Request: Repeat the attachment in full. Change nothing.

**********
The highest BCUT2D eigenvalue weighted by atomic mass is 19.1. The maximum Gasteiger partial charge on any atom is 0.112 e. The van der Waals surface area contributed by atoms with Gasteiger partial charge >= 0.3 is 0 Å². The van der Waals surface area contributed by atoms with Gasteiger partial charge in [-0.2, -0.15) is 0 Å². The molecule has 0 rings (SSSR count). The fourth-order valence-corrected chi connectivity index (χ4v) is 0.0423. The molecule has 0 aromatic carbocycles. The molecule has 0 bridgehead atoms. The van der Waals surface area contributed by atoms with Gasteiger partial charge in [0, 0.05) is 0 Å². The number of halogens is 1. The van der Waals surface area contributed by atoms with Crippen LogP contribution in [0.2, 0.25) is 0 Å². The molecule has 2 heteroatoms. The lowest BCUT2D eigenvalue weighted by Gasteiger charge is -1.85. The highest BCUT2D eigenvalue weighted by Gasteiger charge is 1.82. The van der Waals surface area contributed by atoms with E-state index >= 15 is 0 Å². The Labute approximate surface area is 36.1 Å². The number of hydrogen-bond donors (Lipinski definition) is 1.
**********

The highest BCUT2D eigenvalue weighted by atomic mass is 19.1. The maximum Gasteiger partial charge on any atom is 0.112 e. The van der Waals surface area contributed by atoms with Gasteiger partial charge >= 0.3 is 0 Å². The van der Waals surface area contributed by atoms with Gasteiger partial charge in [-0.2, -0.15) is 0 Å². The molecule has 0 rings (SSSR count). The fourth-order valence-corrected chi connectivity index (χ4v) is 0.0423. The molecule has 0 aromatic carbocycles. The molecule has 0 bridgehead atoms. The van der Waals surface area contributed by atoms with Gasteiger partial charge in [0, 0.05) is 0 Å². The number of halogens is 1. The van der Waals surface area contributed by atoms with Crippen LogP contribution in [0.2, 0.25) is 0 Å². The molecule has 2 heteroatoms. The lowest BCUT2D eigenvalue weighted by Gasteiger charge is -1.85. The highest BCUT2D eigenvalue weighted by Gasteiger charge is 1.82. The van der Waals surface area contributed by atoms with E-state index >= 15 is 0 Å². The Labute approximate surface area is 36.1 Å². The number of hydrogen-bond donors (Lipinski definition) is 1.